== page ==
On May 4th, the Chula Vista Police Department posted a warning-tweet on their Twitter account.
“REMINDER concert @MattressFirmAmphitheatre this evening w/@LuisMiguel: starts at 8pm expect significant traffic delays well in advance! #StaySafeCV”
Fans from both sides of the border chimed in on other social media apps.
“We are already on our way, but there’s a lot of traffic!!! Wait [Luis Miguel], do not start until we get there!” posted one. Another fan typed while sitting in traffic “Te amo ‘luismy,’ (I love you Luis Mi).”
But not all took to the 48-year-old Latin Pop musician and Grammy Award winner’s concert so kindly. This was the first of 36 concerts scheduled at the Mattress Firm Amphitheatre in Chula Vista, which is about two miles east of the I-805.
“I got stuck in the concert traffic for an hour on Main Street,” said Marcus Jackson, “and I just rolled down my window and said to the police officer who was guiding traffic by Heritage Road, ‘Man, this is killing us residents over here.'
"The police officer suggested that we take the back way (through Otay Mesa Road), but I informed him that that way is usually longer (2.5 hours), like during the Depeche Mode concert last year. He also said we may have to mark down on our calendars when there are events to avoid the traffic.”
Erasmo Salazar, 36, took the route (suggested by the police officer) to his home in the Vista Pacifica neighborhood which sits atop of the concert venue to the south. “I was coming from the other side around 8:00 p.m., from Otay Mesa Road and the concert traffic was already bumper to bumper on the junkyards side,” he said. “I spent like 50 minutes to get home and without traffic it usually takes me like three minutes.”
On February 4th, the City of Chula Vista released an update regarding the completion of the Heritage Road connector from Otay Ranch (up north off of Olympic Parkway), to Main Street. “This new stretch of road will relieve traffic congestion on Olympic Parkway and provide quicker access to major roads and highways for thousands of residents.”
Salazar doesn’t agree.
“[The traffic] is worse as you can see on the picture,” he said. At about 9 p.m., he took a photo which depicted a line of headlights leading from Main Street and the newly connected Heritage Road.”
New stop signs were implemented at the intersection where Heritage Road crosses with Main Street, in which if you make a right turn, it leads to Entertainment Circle at the concert venue; and if you make a left turn, it leads to the new Escaya housing development, and further north to Olympic Parkway.
“The construction is still going on Main Street (by Heritage Road),” said “Jane,” a Mattress Firm Amphitheatre employee, “and that’s part of what made the horrendous traffic — one lane was blocked.”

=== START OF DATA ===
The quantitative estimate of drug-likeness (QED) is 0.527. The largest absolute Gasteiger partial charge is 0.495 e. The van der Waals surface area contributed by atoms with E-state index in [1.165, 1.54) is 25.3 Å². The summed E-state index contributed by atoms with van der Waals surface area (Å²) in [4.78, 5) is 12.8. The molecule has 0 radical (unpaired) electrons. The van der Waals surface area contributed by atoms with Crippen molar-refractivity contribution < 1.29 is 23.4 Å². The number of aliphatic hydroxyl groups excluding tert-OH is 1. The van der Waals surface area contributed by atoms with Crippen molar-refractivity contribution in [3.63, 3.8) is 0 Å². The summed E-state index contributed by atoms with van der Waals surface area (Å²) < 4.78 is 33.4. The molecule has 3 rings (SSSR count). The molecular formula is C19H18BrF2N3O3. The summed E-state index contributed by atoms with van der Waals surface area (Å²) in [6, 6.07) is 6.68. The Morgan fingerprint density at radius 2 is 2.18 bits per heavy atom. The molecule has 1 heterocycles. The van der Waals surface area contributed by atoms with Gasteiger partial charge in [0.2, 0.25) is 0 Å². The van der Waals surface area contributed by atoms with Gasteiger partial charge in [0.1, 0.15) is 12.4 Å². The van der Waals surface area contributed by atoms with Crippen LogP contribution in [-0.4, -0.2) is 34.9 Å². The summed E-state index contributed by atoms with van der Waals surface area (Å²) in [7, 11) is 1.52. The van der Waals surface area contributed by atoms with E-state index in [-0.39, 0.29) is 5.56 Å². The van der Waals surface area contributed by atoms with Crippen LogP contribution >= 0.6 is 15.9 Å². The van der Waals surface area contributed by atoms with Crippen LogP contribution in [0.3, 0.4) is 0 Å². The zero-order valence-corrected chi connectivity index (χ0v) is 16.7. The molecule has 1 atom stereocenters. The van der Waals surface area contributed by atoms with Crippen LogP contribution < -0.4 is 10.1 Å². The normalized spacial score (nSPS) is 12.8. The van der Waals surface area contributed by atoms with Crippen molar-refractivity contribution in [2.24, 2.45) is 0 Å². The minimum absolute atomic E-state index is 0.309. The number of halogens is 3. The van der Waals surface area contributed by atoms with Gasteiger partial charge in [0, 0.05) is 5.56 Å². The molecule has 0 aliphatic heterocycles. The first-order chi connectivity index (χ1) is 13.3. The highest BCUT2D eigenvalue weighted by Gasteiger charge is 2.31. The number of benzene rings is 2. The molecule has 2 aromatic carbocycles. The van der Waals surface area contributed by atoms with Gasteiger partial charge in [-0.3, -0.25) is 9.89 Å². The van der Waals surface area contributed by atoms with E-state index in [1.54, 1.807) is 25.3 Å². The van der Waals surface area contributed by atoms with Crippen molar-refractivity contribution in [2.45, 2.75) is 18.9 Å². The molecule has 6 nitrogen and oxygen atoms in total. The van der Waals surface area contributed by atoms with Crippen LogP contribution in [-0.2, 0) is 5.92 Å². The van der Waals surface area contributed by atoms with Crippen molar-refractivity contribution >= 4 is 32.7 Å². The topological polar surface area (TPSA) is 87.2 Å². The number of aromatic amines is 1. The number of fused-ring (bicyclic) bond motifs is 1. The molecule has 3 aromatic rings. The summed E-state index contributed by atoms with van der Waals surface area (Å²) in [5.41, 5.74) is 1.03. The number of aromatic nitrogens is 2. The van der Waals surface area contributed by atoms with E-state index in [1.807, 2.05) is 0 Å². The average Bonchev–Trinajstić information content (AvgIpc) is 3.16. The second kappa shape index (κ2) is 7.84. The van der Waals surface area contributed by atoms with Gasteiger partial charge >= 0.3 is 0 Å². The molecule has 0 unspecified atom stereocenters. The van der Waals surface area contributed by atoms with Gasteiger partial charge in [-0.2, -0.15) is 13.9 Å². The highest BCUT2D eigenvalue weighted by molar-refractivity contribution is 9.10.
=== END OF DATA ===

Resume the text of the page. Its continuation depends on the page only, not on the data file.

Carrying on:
Jane, who requested us to change her name for the story, has been working at the venue for almost three years. “Luis Miguel decided that he didn’t want to go on at 8 p.m. like he was supposed to,” she said, “instead, he left downtown San Diego at around 8:15 p.m., so of course he gets caught in the traffic of people trying to come see his show. Chula Vista police had to escort him to the venue and he didn’t go on stage until around 9:15 p.m.”
Unlike the residents stuck in traffic, “The concertgoers were surprisingly calm during the wait,” Jane said, “I was half-expecting them to get rowdy and angry, but nope.”
Rossy Arroyo and Martha Cardenas waited an hour and a half in traffic to get into the venue. The two won the tickets from an Amor 102.9 radio-call-in contest.
“The concert started at 9:30 p.m., which was late,” Cardenas said, “and from where we sat (up top), the fans were getting a bit anxious.”
“He opened his set with ‘Cada Mañana Al Despertar, ‘Amor Amor, Amor,’ and ‘Devuelveme El Amor,'” Arroyo said.
“He played his older songs but we wanted him to sing his newer ones like ‘Dormir Contigo,’ ‘Por Debajo De la Mesa,’ and ‘Amarte Es Un Placer,'” Cardenas said, “but he didn’t, which is OK. We had fun.”
Salazar and Jackson could hear the concert from their homes as well.
“On concert days we try to stay in home all day or go out and visit family,” Salazar said, “but the main concern is that our neighborhood has only one entrance, and on concert days, it’s impossible get in or out in case of an emergency.”
Another neighbor, Caroline Serrano, has been advocating the freeing up of concert traffic congestion. “According to Officer Lacarra and Vivian Moreno (council representative for Councilmember David Alvarez), should there be a life-threatening emergency, a helicopter would be sent. We will just have to wait for something horrific to happen to one of us, for someone to help us.”